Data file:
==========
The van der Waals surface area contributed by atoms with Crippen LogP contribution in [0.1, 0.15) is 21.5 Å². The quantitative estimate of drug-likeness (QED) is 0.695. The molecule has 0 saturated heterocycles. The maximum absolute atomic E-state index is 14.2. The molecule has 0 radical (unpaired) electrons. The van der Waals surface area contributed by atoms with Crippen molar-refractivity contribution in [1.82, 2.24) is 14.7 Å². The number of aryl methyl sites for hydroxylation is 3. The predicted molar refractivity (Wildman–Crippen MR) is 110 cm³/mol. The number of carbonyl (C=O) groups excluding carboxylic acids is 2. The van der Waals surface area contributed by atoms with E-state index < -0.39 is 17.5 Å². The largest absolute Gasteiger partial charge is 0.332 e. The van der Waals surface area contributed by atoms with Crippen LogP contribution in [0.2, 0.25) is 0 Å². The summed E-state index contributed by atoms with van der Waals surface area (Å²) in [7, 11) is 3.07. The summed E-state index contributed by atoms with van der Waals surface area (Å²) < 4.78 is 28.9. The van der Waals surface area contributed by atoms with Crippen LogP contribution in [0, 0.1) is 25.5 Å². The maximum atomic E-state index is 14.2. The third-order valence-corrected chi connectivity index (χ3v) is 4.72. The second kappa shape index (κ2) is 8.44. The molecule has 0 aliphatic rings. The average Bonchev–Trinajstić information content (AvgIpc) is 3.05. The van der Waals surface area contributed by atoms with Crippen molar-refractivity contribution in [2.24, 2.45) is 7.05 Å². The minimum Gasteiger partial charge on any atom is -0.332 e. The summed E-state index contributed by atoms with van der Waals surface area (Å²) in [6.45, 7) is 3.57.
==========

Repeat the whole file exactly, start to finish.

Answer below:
The van der Waals surface area contributed by atoms with Crippen LogP contribution in [0.1, 0.15) is 21.5 Å². The quantitative estimate of drug-likeness (QED) is 0.695. The molecule has 0 saturated heterocycles. The maximum absolute atomic E-state index is 14.2. The molecule has 0 radical (unpaired) electrons. The van der Waals surface area contributed by atoms with Crippen molar-refractivity contribution in [1.82, 2.24) is 14.7 Å². The number of aryl methyl sites for hydroxylation is 3. The predicted molar refractivity (Wildman–Crippen MR) is 110 cm³/mol. The number of carbonyl (C=O) groups excluding carboxylic acids is 2. The van der Waals surface area contributed by atoms with E-state index < -0.39 is 17.5 Å². The largest absolute Gasteiger partial charge is 0.332 e. The van der Waals surface area contributed by atoms with Crippen LogP contribution in [0.2, 0.25) is 0 Å². The summed E-state index contributed by atoms with van der Waals surface area (Å²) in [7, 11) is 3.07. The summed E-state index contributed by atoms with van der Waals surface area (Å²) < 4.78 is 28.9. The van der Waals surface area contributed by atoms with Crippen LogP contribution in [0, 0.1) is 25.5 Å². The maximum atomic E-state index is 14.2. The third-order valence-corrected chi connectivity index (χ3v) is 4.72. The second kappa shape index (κ2) is 8.44. The molecule has 0 aliphatic rings. The average Bonchev–Trinajstić information content (AvgIpc) is 3.05. The van der Waals surface area contributed by atoms with Crippen molar-refractivity contribution in [2.24, 2.45) is 7.05 Å². The minimum Gasteiger partial charge on any atom is -0.332 e. The summed E-state index contributed by atoms with van der Waals surface area (Å²) in [6.45, 7) is 3.57.